For some Afghans who were evacuated as their country fell to the Taliban last summer, the journey to the United States has stalled, and perhaps ended, at a sun-baked cluster of tents and temporary housing on an American base in the Balkans.
While more than 78,000 Afghans have arrived in the U.S. for resettlement since August, the future for those who have been flagged for additional security vetting and diverted to Camp Bondsteel, in the small nation of Kosovo, remains up in the air. The U.S. won’t force the dozens there to return to Afghanistan, where they could face reprisals.
Their frustration is growing. Some Afghans at the base, which has been shrouded in secrecy, took the unusual step this week of staging a protest, holding up signs with messages such as “we want justice,” according to photos sent to The Associated Press.
“They just keep repeating the same things, that it takes time and we must be patient,” one of the Afghans, Muhammad Arif Sarwari, said in a text message from the base.
Their complaints open a window into an aspect of the evacuation and resettlement of Afghans that has gotten little attention because U.S. authorities, and the government of Kosovo, have been reluctant to say much about the people sent to Bondsteel.
The base houses a mix of adults and children, because some of the people who have so far failed to get a visa to the U.S. are traveling with family. Sarwari, a former senior intelligence official with the Afghan government, said there are about 45 people there, representing about 20 or so individual visa cases, after a flight to the U.S. left with 27 of the refugees on Wednesday.
The Biden administration won’t provide details, but acknowledges that some of the evacuees did not make it through what it calls a “a multi-layered, rigorous screening and vetting process” and won’t be permitted to enter the U.S.
“While the vast majority of Afghan evacuees have been cleared through this process, the small number of individuals who have been denied are examples of the system working exactly as it should,” said Sean Savett, a spokesman for the National Security Council.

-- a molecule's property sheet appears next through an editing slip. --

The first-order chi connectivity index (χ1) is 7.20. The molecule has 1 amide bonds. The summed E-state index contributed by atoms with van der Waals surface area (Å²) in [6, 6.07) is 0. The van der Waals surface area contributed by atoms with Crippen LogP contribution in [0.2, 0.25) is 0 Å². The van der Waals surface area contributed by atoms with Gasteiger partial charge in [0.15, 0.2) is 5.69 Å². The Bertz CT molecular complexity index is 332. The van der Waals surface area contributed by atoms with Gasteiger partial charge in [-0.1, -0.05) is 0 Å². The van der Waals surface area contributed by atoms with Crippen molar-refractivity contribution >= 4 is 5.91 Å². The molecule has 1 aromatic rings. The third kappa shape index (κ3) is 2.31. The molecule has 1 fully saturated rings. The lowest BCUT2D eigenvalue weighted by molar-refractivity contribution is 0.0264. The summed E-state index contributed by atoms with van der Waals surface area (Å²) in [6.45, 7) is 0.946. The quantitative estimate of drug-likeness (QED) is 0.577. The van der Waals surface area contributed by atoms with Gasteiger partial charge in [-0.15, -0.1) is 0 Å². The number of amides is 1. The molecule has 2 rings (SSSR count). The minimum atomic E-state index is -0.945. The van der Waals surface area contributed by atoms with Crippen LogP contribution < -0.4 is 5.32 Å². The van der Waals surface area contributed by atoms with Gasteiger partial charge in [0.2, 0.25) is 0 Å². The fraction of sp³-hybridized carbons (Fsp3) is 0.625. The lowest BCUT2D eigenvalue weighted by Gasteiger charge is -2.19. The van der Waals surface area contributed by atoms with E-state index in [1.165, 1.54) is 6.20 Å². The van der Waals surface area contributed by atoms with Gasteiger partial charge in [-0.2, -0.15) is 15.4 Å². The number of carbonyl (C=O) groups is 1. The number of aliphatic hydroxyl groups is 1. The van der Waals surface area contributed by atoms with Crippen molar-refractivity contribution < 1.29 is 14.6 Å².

In all, about 600 Afghans have passed through Bondsteel, according to the government of Kosovo, which initially authorized use of the base for evacuees for a year but recently agreed to extend that until August 2023.
Kosovo, which gained independence from Serbia in 2008 with U.S. support, has also provided little information about the Afghans at Bondsteel, citing the privacy of the refugees. Prime Minister Albin Kurti said in a statement that the government is proud of its role providing temporary shelter to them.
Afghans are housed in a section of Bondsteel called Camp Liya, named for an Afghan child handed to the U.S. Marines over a fence at the Hamid Karzai International Airport during the evacuation, according to a U.S. military publication.
It was the chaotic nature of that evacuation that led to the need for an overseas facility in the first place. As the Afghan government collapsed, thousands of people made it onto military transport planes with minimal screening before they arrived at one of several overseas transit points.
The people sent to Bondsteel were stopped and diverted for a host of reasons, including missing or flawed documents or security concerns that emerged during overseas vetting by the FBI and the Department of Homeland Security, officials have said.
At the same time, some in Congress have criticized the administration for what they say has been inadequate vetting of Afghan refugees.
Sarwari made it to Kuwait from Afghanistan in early September with his wife and two of his daughters and says he doesn’t know why he’s been held up. He was a prominent figure in Afghanistan, serving as the former director of intelligence after the U.S. invasion in 2001. Before that, he was a top official with the anti-Taliban Northern Alliance.
Both positions would make him a target of the Taliban if he were to return.
“The vetting team keeps telling us sorry, Washington is just deciding some political issues,” he said.
Sarwari has applied for a special immigrant visa, which is issued to people who worked for the U.S. government or its allies during the war. He has not received a response, according to his lawyer, Julie Sirrs.
“In theory, he is free to leave but it’s not clear where he could go,” Sirrs said. “He obviously cannot return to Afghanistan. He’s clearly in danger if he returns.”
He and others live a circumscribed existence on Bondsteel. Although technically not detained, they cannot leave the arid, rocky base and have spent months in tents, which were adorned with handwritten signs during this week’s protest. One said “unfair decision,” while another said “children are suffering.”
The Biden administration says authorities have determined that some — it won’t say how many — simply cannot be allowed to enter the U.S. It is working to find other countries that don’t harbor the same security concerns and are willing to accept them for resettlement. No one will be forcibly returned to Afghanistan, the NSC spokesperson said.